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Scand J Public Health. 2011 Jul;39(5):457-63. doi: 10.1177/1403494811404276. Epub 2011 Mar 28.

High episiotomy rate protects from obstetric anal sphincter ruptures: a birth register-study on delivery intervention policies in Finland.

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  • 1Department of Nursing Science, University of Eastern Finland, 70211 Kuopio, Finland.



To assess the impact of hospital episiotomy policy on obstetric and anal sphincter rupture (OASR, n = 2448) rates and risks among singleton vaginal deliveries in Finland between 1997 and 2007.


An observational, retrospective, population-based register study. All 424,297 women in hospitals with more than 1000 deliveries annually, were divided into three groups based on the episiotomy rate quartiles for 11 years and separated on the basis of whether the women were primiparous or multiparous. The lowest and the highest quartiles were compared against the hospitals with intermediate episiotomy rates, comprising the two quartiles around the median. Stepwise logistic regression analysis was used to adjust significant risk factors.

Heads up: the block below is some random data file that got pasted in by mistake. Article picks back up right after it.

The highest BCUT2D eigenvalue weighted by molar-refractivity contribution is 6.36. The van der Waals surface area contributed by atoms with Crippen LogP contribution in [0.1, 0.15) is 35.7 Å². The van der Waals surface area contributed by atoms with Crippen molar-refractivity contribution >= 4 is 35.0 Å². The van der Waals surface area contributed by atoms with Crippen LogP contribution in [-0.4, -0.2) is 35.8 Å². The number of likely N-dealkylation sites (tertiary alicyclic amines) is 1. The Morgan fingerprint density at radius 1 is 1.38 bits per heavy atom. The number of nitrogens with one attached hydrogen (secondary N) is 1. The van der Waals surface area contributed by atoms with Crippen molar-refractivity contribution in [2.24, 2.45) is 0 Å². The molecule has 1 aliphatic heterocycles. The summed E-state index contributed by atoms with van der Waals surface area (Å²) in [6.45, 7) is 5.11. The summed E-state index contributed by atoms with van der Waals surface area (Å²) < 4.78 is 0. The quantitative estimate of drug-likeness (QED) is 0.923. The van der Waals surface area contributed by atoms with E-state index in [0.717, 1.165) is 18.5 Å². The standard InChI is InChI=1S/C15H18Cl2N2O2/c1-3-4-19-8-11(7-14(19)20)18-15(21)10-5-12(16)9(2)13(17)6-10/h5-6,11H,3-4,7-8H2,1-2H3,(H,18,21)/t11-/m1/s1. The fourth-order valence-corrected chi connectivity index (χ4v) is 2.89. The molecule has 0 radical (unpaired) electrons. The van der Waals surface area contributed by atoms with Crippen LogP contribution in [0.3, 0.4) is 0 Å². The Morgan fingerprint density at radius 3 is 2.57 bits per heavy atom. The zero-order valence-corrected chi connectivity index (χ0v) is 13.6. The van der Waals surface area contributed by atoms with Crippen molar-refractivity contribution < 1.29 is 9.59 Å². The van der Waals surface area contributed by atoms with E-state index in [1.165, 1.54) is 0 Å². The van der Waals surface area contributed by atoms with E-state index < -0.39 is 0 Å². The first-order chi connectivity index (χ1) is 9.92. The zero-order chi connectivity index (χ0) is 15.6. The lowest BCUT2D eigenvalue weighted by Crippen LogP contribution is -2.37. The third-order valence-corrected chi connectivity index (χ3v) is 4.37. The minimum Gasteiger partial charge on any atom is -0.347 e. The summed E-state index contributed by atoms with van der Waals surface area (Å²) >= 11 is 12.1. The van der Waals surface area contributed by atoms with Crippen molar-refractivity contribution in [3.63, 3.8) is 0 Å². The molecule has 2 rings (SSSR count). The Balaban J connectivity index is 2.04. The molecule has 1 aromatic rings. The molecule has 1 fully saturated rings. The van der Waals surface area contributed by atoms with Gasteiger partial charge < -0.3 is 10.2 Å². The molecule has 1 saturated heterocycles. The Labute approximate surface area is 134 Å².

The annual range of episiotomy varied from 11 to 94% in primiparous women, and from 1 to 46% in multiparous women. After adjustment the risk of OASR appears to be 39% lower (OR 0.61, 95% CI 0.52-0.90) in primiparous and 45% lower (OR 0.55, 95% CI 0.42-0.72) in multiparous women delivered in the highest quartile hospitals. At an individual level, episiotomy was a protective factor (OR 0.82, 95% CI 0.75-0.91) in primiparous women, but increased the risk by 2.36-fold in multiparous women (OR 2.36, 95% CI 1.86-2.84).


The results suggest that high episiotomy rate provided protection from OASR among both groups of women. Among the multiparous women, the 2.4-fold risk of OASR related to episiotomy at an individual level might be explained by confounding by indication, since episiotomy was performed more often to women at a high risk of OASR.

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